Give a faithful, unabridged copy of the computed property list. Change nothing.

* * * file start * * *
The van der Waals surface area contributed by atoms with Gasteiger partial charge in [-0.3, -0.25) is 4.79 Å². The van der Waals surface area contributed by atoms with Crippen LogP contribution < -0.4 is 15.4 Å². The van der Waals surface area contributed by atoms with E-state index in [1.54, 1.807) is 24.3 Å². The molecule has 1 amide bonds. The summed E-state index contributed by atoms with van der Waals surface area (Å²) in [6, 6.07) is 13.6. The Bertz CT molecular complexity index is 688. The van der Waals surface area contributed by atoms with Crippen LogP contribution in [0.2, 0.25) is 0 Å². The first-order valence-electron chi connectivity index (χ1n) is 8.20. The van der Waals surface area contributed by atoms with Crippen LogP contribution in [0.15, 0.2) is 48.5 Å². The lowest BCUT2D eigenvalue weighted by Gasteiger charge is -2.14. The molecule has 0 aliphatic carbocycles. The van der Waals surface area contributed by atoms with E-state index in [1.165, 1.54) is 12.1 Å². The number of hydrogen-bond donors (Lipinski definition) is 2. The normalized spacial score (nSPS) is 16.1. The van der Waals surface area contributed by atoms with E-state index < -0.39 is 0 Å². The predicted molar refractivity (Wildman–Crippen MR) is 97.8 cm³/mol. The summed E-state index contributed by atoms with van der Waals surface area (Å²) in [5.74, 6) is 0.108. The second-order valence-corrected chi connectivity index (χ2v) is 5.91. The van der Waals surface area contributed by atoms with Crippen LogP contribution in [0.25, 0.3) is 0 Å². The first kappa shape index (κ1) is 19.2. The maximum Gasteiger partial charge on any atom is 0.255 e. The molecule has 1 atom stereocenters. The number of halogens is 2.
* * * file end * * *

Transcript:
The van der Waals surface area contributed by atoms with Gasteiger partial charge in [-0.3, -0.25) is 4.79 Å². The van der Waals surface area contributed by atoms with Crippen LogP contribution < -0.4 is 15.4 Å². The van der Waals surface area contributed by atoms with E-state index in [1.54, 1.807) is 24.3 Å². The molecule has 1 amide bonds. The summed E-state index contributed by atoms with van der Waals surface area (Å²) in [6, 6.07) is 13.6. The Bertz CT molecular complexity index is 688. The van der Waals surface area contributed by atoms with Crippen LogP contribution in [0.2, 0.25) is 0 Å². The first-order valence-electron chi connectivity index (χ1n) is 8.20. The van der Waals surface area contributed by atoms with Crippen LogP contribution in [0.15, 0.2) is 48.5 Å². The lowest BCUT2D eigenvalue weighted by Gasteiger charge is -2.14. The molecule has 0 aliphatic carbocycles. The van der Waals surface area contributed by atoms with E-state index in [1.165, 1.54) is 12.1 Å². The number of hydrogen-bond donors (Lipinski definition) is 2. The normalized spacial score (nSPS) is 16.1. The van der Waals surface area contributed by atoms with E-state index < -0.39 is 0 Å². The predicted molar refractivity (Wildman–Crippen MR) is 97.8 cm³/mol. The summed E-state index contributed by atoms with van der Waals surface area (Å²) in [5.74, 6) is 0.108. The second-order valence-corrected chi connectivity index (χ2v) is 5.91. The van der Waals surface area contributed by atoms with Crippen LogP contribution in [0.25, 0.3) is 0 Å². The first kappa shape index (κ1) is 19.2. The maximum Gasteiger partial charge on any atom is 0.255 e. The molecule has 1 atom stereocenters. The number of halogens is 2.